Friday, August 22, 2014

Missions of Michoacán. Zacán: the Chapel

The Virgin Mary as the Ark of the Covenant (Arca de la Alianza)
Zacán: The Rosary Chapel
A unique feature of the colonial mission town in Michoacán that set it apart from those elsewhere in Mexico was its enclosed community center or guatápera.  Located at the heart of the pueblo-hospital, as these mission towns were known, this compound was an institution that grew out of communal prehispanic custom and usually comprised an infirmary or traveler’s hospice, a community house and a chapel.
    The main focus of each guatápera was its chapel, commonly called a yurishio after the traditional women's houses that formed part of these ancient settlements before the arrival of the Spaniards.  
    Later these guatáperas were adapted by Franciscan and Augustinian missionaries to serve the native people of the region, formerly known as Tarascans and more recently the purépecha.  
   Envisioned as self sustaining "missions within missions,” the compounds were attached to but separate from the friars' churches and conventos, and were built and maintained by indigenous cofradías, or religious brotherhoods.  
    Appropriately, in view of their earlier association, most chapels were dedicated to the Virgin Mary, commonly portrayed as La Purísima or the Virgin of the Immaculate Conception, and were the main focus of indigenous ceremonial activity.
   Many of these chapels, although plain on the exterior, were lavishly furnished inside, with decorative retablos and painted wooden ceilings. 
   The spectacular chapel ceiling at Zacán is one of the finest and the most fully restored in the region.
Zacán, the Guatapera gateway
The chapel of St. Rose of Lima, or the Rosary Chapel as it is locally called in Zacán, stands across the road from the main church inside the high, walled guatápera and is entered through a sturdy masonry gateway with an interior belfry (recently restored). 
Moorish style window  (graphic © Richard Perry)
Elements of the original guatápera buildings remain at Zacán; besides the chapel itself, there is a stone colonnade and a pair of intricately carved, moorish style, or mudéjarwindow frames similar to those we saw at Uruapan.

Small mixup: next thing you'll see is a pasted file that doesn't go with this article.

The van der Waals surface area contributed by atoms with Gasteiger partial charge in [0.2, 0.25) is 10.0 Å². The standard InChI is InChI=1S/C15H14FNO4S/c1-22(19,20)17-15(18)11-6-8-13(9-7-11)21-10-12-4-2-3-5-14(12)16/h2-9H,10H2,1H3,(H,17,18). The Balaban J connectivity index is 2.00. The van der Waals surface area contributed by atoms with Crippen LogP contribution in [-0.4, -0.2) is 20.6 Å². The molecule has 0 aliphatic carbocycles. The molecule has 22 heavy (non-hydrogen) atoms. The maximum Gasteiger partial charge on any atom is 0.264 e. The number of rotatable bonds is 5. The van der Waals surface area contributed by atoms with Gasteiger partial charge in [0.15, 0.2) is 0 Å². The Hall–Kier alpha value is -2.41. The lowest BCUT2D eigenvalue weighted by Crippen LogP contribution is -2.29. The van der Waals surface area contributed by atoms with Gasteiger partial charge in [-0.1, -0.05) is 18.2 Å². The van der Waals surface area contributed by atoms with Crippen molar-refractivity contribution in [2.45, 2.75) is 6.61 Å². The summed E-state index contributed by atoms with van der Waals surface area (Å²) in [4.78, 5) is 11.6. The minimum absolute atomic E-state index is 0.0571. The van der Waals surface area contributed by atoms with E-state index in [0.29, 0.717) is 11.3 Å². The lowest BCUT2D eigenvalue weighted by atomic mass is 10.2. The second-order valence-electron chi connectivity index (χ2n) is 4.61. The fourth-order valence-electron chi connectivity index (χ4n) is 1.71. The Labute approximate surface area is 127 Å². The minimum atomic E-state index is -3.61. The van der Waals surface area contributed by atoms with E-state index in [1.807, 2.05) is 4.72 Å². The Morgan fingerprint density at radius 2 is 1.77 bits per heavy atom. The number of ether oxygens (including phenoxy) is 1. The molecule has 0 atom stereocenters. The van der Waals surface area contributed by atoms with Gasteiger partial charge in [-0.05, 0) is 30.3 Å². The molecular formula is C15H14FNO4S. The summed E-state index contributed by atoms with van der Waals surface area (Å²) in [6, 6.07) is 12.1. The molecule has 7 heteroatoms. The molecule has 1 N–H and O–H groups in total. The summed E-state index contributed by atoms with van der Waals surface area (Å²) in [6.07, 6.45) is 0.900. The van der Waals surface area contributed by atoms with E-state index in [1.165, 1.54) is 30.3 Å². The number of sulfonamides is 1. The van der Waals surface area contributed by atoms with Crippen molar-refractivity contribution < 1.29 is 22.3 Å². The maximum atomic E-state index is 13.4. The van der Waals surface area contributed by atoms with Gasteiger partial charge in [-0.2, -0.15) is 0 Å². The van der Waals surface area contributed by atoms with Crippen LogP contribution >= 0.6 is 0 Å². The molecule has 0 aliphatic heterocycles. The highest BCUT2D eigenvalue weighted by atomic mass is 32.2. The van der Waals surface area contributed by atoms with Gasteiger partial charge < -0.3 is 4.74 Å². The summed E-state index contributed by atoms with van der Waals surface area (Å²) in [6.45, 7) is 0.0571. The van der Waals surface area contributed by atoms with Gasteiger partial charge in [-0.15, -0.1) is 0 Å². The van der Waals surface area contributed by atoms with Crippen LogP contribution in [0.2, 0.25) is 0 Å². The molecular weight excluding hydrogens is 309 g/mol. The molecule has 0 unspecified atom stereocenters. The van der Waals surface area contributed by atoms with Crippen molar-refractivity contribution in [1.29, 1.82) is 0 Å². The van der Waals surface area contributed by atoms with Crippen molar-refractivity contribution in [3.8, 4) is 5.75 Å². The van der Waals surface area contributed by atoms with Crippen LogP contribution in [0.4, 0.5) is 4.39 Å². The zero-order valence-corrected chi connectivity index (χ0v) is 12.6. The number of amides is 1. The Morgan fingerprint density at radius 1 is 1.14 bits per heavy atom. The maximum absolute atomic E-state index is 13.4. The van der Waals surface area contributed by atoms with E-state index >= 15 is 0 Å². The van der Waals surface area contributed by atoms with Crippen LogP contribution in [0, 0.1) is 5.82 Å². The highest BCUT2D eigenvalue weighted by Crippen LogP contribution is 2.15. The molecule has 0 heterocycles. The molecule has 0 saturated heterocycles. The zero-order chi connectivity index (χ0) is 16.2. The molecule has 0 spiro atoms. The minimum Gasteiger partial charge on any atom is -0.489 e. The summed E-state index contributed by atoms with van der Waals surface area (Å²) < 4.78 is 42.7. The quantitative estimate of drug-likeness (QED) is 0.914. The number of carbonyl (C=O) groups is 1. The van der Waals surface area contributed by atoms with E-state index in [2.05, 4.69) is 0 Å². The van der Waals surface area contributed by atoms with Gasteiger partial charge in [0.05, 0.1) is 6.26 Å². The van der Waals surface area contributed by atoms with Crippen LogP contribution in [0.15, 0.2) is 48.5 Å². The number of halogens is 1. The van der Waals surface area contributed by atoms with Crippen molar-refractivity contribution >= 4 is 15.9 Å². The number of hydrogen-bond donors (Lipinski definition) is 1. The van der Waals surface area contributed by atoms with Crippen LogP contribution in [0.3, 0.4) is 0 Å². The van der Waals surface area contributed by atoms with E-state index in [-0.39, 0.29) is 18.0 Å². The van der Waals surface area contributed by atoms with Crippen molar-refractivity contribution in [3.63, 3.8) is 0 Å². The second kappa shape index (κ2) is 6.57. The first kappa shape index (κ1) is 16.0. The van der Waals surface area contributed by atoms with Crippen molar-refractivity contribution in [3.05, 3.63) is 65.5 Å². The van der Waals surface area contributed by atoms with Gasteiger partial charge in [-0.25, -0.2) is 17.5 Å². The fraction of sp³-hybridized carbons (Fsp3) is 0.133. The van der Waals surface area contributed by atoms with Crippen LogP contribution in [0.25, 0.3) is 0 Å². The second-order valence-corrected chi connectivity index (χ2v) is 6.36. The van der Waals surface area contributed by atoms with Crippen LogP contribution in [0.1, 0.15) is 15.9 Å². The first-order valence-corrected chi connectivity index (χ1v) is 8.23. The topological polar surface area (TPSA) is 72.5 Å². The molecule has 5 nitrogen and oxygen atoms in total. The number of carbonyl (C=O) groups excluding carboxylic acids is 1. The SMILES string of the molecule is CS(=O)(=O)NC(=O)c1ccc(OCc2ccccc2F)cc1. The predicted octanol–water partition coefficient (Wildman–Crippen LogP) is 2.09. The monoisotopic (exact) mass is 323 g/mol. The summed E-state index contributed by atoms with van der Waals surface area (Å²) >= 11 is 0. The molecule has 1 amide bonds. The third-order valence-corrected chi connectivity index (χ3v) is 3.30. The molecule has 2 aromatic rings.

Zacán, the chapel front (R. Perry)
Behind the chapel front, plain save for its carved choir window, a steeply pitched, suspended ceiling overhangs the center nave, supported on tall, painted, wooden posts. 
   All the panels are painted in vivid colors—reds, blues, green, yellow in addition to a range of more subdued earth colors.
image © Carolyn Brown
Recently restored under the auspices of the conservation group Adopte una Obra de Arte, this is one of the later painted ceilings of Michoacán—dated 1857 by an inscription on a cross beam.   
   Significantly, this date closely follows papal promulgation of the dogma of Immaculate Conception of the Virgin, in 1854, and coincides with enactment of the anticlerical Reform Laws in Mexico. In this way, the painting of the ceiling might be seen as a reaffirmation on the part of the priest and the native congregation of their Catholic beliefs, as well as a desire to seek the protection of the Virgin Mary in a stressful period.
The Zacan ceiling: apsidal end 
The Iconography
Painted narrative panels are confined to the hexagonal center section.  Among the most ordered and readable of the Michoacan ceiling murals, the elongated sloping panels depict the virtues of the Virgin Mary as praised in the traditional Litany of Loreto. (Both text and illustrations are broadly based on a Spanish version of this popular devotional, published by the 18th century Jesuit Francis Xavier Dornn and illustrated by the Klauber brothers in Augsburg, Germany.)
Zacán, lateral ceiling panels
The Zacan illustrations are highly simplified, colored versions of the original monochrome engravings, with many folkloric touches added. As with other Marian ceilings, the Virgin is shown in her blue robe, supported on clouds and in most cases framed by decorative borders. 
   The sloping narrative panels proceed or less in the traditional order of the Litany, starting behind the main altar, encircling the entire nave and returning to the apse (see plan). 
The Zacan ceiling: choir end 
Devoted to single verses in the divisions nearest the main altar, they double up in the bays towards the choir end, presumably to accommodate more of the Litany, although some are misplaced and the last half dozen are missing. In some cases the wording has also been altered or simplified, either by misreading or in an attempt to accommodate local usage for ease of comprehension. 
   Ornamental, red and blue panels fill the flat center ceiling at the far end but are taken over by the narrative images towards the choir. The murals teem with picturesque incidental details, including dragon like devils and the signs of the zodiac. 
Zacán, lateral ceiling panels
Aside from images of Christ and the Virgin, other saints portrayed include the figures of the Archangels Michael and Gabriel, King David with his harp and even David holding the head of Goliath!  

Separate from the ceiling, two vertical panels on either side of the elevated choir portray the Old Testament figures of Moses and the prophet Joshua—both considered avatars of Christ.  
   Moses clasps the Commandments to his bosom while Joshua, dressed as a Roman soldier, directs the Battle of Jericho.  Trumpets sound in the latter, and bells adorn Moses’ robe—illustrating again the importance of music in the liturgy and the depiction of biblical figures here in Michoacán.

Zacán ceiling plan
text and graphics © 2014 Richard D. Perry.  
color images courtesy of Niccolò Brooker except where noted.

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